FILM and television director, writer and producer Paul Weiland has uncovered some 165-year redwood trees on his estate.

The former Walkers crisps TV advert director has found 32 giant North American sequoia giganteum redwood trees while felling 50 Leylandii trees.

They were discovered when he employed tree surgeon Charlie Horsfall to open up his Grade 1 listed Belcombe Court home to more light on his 60-acre estate.

Mr Weiland, 67, said: “I did not even know they were there. It is like revealing hidden treasures.”

The Leylandii trees were originally planted about 50 years ago for a previous owner of the Bradford on Avon estate to hide the Brunel railway and deaden the noise made by passing trains.

Mr Weiland says the Sequoia Giganteum or Wellingtonia trees from California were planted alongside the railway in 1855 and could be among the tallest in this country.

William Lobb, a British plant collector employed by Veitch Nurseries of Exeter, was responsible for bringing the massive Sequoiadendron giganteum trees from the USA to this country, including those at Belcombe Court.

Mr Lobb is perhaps best known for also bringing the Monkey Puzzle tree, a Chilean pine, to the UK.

Ironically, Mr Horsfall, who is ripping out the Leylandii trees for Mr Weiland, is closely related to William Lobb through his mother.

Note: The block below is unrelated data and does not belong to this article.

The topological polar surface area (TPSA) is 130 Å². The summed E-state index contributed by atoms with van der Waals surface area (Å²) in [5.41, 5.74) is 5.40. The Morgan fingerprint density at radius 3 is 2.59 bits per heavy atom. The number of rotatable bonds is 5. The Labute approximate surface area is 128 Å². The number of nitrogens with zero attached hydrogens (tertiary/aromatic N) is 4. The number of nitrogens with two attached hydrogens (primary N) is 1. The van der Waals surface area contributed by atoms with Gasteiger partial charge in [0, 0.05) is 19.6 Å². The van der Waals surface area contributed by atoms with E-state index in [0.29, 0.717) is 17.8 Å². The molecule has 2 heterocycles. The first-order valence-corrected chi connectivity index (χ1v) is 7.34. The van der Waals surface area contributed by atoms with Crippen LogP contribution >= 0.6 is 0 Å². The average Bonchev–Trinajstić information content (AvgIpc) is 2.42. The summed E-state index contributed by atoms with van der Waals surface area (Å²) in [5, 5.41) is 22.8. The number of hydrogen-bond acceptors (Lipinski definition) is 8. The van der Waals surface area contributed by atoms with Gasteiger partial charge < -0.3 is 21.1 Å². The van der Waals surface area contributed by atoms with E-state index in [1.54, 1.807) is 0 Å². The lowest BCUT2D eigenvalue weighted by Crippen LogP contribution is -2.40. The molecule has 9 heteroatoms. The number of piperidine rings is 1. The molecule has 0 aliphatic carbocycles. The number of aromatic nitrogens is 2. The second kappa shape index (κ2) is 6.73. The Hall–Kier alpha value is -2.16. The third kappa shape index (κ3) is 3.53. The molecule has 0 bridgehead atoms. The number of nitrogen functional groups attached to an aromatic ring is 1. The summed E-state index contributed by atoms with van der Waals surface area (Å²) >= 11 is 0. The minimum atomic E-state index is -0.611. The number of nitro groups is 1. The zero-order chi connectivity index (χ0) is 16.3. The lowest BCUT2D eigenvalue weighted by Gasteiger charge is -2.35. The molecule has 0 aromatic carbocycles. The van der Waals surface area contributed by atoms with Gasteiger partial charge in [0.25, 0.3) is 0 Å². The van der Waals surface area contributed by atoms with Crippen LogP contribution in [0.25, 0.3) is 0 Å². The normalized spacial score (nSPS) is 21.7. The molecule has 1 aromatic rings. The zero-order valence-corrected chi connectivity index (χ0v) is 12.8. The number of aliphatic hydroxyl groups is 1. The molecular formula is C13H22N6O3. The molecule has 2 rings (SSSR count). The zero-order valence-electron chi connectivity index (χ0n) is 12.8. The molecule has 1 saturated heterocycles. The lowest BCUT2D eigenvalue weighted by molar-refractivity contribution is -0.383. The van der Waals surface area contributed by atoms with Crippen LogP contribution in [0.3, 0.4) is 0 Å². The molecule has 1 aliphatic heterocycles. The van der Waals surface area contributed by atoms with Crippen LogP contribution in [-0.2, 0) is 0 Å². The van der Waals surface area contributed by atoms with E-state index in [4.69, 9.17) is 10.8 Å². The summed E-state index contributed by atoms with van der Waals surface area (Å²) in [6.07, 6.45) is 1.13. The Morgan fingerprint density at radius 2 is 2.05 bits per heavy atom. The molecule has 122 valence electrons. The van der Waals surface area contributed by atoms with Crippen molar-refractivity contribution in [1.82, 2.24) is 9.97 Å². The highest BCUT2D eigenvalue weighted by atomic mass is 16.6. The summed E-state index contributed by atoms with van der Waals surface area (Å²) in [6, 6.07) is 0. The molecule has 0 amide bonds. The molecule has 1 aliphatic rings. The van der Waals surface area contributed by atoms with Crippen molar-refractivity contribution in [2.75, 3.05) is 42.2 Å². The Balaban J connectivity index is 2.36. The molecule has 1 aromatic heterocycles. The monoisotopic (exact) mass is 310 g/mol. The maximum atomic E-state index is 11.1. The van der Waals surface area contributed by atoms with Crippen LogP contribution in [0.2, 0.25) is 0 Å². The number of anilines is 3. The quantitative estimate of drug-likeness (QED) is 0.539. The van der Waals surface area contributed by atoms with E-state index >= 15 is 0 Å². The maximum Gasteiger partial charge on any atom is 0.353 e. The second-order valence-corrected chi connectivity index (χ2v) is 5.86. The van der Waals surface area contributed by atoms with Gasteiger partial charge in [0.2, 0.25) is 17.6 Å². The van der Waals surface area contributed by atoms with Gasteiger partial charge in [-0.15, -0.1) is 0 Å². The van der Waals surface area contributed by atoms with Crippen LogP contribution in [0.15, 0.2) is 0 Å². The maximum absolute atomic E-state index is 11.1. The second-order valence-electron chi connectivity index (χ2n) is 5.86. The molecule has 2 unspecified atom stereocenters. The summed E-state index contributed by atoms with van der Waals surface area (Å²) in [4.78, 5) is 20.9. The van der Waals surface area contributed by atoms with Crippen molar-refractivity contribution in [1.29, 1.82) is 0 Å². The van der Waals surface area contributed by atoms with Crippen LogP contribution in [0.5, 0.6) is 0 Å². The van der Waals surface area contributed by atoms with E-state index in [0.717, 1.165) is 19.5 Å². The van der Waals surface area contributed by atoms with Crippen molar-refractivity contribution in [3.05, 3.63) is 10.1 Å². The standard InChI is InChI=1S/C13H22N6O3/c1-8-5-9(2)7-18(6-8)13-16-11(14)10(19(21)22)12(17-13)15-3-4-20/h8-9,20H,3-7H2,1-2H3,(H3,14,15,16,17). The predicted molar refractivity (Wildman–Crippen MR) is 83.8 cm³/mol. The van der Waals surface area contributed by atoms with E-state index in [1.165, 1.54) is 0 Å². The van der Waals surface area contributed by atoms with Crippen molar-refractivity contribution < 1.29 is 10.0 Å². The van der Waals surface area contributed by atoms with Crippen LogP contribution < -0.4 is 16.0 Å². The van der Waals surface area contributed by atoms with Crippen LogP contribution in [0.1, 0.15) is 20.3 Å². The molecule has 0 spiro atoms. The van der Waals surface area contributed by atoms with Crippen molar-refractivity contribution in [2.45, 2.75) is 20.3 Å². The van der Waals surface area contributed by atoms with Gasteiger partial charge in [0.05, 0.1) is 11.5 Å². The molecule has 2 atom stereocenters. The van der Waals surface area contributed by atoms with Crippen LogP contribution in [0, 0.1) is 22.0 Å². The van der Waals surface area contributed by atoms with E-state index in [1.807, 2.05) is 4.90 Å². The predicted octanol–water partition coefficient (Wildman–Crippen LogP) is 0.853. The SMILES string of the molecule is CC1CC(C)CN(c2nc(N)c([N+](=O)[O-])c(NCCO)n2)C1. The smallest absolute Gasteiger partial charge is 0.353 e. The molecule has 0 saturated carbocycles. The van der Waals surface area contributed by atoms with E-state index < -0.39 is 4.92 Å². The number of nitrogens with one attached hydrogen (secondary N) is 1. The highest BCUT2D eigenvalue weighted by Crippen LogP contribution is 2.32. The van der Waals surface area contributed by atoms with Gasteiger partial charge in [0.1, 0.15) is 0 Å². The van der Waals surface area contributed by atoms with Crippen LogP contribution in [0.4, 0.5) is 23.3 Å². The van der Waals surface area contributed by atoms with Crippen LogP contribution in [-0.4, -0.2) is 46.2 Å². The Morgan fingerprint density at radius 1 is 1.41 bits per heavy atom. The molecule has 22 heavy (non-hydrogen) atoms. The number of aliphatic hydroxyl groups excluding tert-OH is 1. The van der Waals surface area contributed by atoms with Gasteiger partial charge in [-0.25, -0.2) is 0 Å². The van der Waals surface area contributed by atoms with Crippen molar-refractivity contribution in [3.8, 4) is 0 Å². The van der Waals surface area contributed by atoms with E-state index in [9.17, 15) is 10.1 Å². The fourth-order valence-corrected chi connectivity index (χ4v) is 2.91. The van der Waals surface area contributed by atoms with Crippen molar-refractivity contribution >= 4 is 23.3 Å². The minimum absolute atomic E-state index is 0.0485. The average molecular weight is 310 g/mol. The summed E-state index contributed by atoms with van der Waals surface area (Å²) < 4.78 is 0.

Mr Horsfall, 44, who runs Beechwood Tree Surgeons in Frome, said: "I had a vague idea that the trees behind the Leylandii were Wellingtonia redwoods. They are magnificent trees.

"There's probably a fair few more there hidden behind the remaining Leylandii close to the railway."

Mr Weiland said: “We have so far taken out about 50 of the Leylandii and there’s probably another 70 left.

“We’ve been opening up the view to the valley as my wife, Caroline, had said the house was getting too dark.”

Belcombe Court overlooks the Avoncliff valley, including the railway, the River Avon and the Kennet & Avon Canal.

The estate has magnificent gardens laid out in a landscaped park for clothier Francis Yerbury in the mid-18th century.

The largest sequoia tree in the world is 275 feet tall and the redwoods are among the oldest organisms on Earth.

They absorb huge amounts of carbon dioxide and help to rebalance the environment.

Mr Weiland added: “I have to say it is transforming the area. Trees are incredible things and I have planted thousands here on the estate.

“We have cleared some of the unattractive areas and planted wild flowers, home oaks and other native species.

“Lots of people walking by during the Covid pandemic lockdown have stopped to admire the open spaces we have created.

“I feel that I am doing my bit for Bradford on Avon. As a local beauty spot, it is now really nice.”